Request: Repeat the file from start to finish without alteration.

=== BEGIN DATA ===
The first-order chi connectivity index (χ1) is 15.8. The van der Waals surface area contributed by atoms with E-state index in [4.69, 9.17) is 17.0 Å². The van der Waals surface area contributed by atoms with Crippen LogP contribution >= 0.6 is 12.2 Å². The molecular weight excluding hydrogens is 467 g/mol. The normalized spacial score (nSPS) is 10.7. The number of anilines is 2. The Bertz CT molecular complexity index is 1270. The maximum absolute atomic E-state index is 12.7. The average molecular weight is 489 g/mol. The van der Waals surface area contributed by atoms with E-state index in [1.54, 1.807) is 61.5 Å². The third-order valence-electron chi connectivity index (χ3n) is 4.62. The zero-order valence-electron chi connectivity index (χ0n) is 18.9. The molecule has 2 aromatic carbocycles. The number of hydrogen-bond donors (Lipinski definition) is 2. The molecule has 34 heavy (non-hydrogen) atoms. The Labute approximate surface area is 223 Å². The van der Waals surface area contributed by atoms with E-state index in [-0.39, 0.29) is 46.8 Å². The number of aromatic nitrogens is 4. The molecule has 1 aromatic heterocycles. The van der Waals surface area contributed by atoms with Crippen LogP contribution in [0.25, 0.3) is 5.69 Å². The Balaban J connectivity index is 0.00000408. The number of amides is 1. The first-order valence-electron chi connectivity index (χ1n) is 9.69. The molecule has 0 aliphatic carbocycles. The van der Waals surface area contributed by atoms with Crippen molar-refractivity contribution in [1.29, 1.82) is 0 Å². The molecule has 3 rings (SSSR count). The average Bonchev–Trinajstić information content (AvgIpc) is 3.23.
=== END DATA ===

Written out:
The first-order chi connectivity index (χ1) is 15.8. The van der Waals surface area contributed by atoms with E-state index in [4.69, 9.17) is 17.0 Å². The van der Waals surface area contributed by atoms with Crippen LogP contribution >= 0.6 is 12.2 Å². The molecular weight excluding hydrogens is 467 g/mol. The normalized spacial score (nSPS) is 10.7. The number of anilines is 2. The Bertz CT molecular complexity index is 1270. The maximum absolute atomic E-state index is 12.7. The average molecular weight is 489 g/mol. The van der Waals surface area contributed by atoms with E-state index in [1.54, 1.807) is 61.5 Å². The third-order valence-electron chi connectivity index (χ3n) is 4.62. The zero-order valence-electron chi connectivity index (χ0n) is 18.9. The molecule has 2 aromatic carbocycles. The number of hydrogen-bond donors (Lipinski definition) is 2. The molecule has 34 heavy (non-hydrogen) atoms. The Labute approximate surface area is 223 Å². The van der Waals surface area contributed by atoms with E-state index in [-0.39, 0.29) is 46.8 Å². The number of aromatic nitrogens is 4. The molecule has 1 aromatic heterocycles. The van der Waals surface area contributed by atoms with Crippen LogP contribution in [0.25, 0.3) is 5.69 Å². The Balaban J connectivity index is 0.00000408. The number of amides is 1. The first-order valence-electron chi connectivity index (χ1n) is 9.69. The molecule has 0 aliphatic carbocycles. The van der Waals surface area contributed by atoms with Crippen molar-refractivity contribution in [1.29, 1.82) is 0 Å². The molecule has 3 rings (SSSR count). The average Bonchev–Trinajstić information content (AvgIpc) is 3.23.